Gold Drifts with Euro, Commodities Posted by James Randolph on June 28, 2012
June 28, 2012 – Gold, pressured by weakness in the euro currency and other commodities, drifted slightly lower on Wednesday as expectations for this weekend’s European Summit continued to wane, according to Reuters.
The spot price of gold was down 0.3 percent at $1,566.70 per ounce in early trading while US gold futures for August delivery were down $7.60 at $1,567.30 per troy ounce.
Prices see strong support at $1,558, according to analysts, which is the low gold reached last week following the Federal Reserve’s disappointing decision to hold off on aggressive stimulus.
“Unfortunately we are in a situation when you get debate on debate (on Europe), but no real material change,” Deutsche Bank analyst Daniel Brebner said.
“We’re in a bit of a period over the summer when we are going to see very little meaningful action by policymakers in three key regions—Europe, the US, and China—and I suspect we will have a continued deterioration in economic indicators. That means pressures in the gold market will continue to mount.”
“I don’t think there’s any kind of catalyst near term for a significant rebound in gold prices,” Brebner continued. “That said, I think we’ll continue to see very steady buying by central banks, which have been in the market for the last couple of quarters or so. That should help gold prices from weakening too much.”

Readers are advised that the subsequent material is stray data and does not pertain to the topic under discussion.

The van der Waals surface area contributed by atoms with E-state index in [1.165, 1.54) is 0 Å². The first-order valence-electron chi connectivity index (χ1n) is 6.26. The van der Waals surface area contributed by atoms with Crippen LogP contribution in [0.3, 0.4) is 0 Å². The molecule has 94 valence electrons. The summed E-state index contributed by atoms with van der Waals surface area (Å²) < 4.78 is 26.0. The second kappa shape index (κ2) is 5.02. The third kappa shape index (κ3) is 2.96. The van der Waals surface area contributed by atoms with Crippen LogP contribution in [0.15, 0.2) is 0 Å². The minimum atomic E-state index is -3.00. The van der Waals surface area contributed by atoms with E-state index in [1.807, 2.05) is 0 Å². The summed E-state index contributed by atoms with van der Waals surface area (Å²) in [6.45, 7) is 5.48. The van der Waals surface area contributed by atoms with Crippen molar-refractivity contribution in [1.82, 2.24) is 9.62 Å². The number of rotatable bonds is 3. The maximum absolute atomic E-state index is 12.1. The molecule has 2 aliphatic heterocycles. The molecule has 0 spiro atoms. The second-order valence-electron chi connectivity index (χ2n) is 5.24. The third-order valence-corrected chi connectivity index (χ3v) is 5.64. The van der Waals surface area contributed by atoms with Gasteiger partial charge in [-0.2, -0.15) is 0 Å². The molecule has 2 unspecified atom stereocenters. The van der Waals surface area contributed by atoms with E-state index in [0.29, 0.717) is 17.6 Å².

Turkey, Russia, Kazakhstan and Ukraine are among the latest countries with central banks raising gold reserves, IMF data revealed on Tuesday.
Gold moved in correlation with the so-called “risky” assets, including oil and equities, through the year and has been responding to the fears over the Eurozone crisis.
“Bullion could still suffer from a relatively stronger US currency, as gold’s safe-haven appeal is failing to attract enough followers as players are going for the dollar or Treasuries,” VTB Capital wrote.
Gold demand continues to be sluggish in India, one of the world’s major gold consumers, as Indian gold buyers remain on the sidelines.
Data from three major Mints in Europe and North America showed on Tuesday that gold coin sales dropped in the first quarter along with the strong demand for small investment products.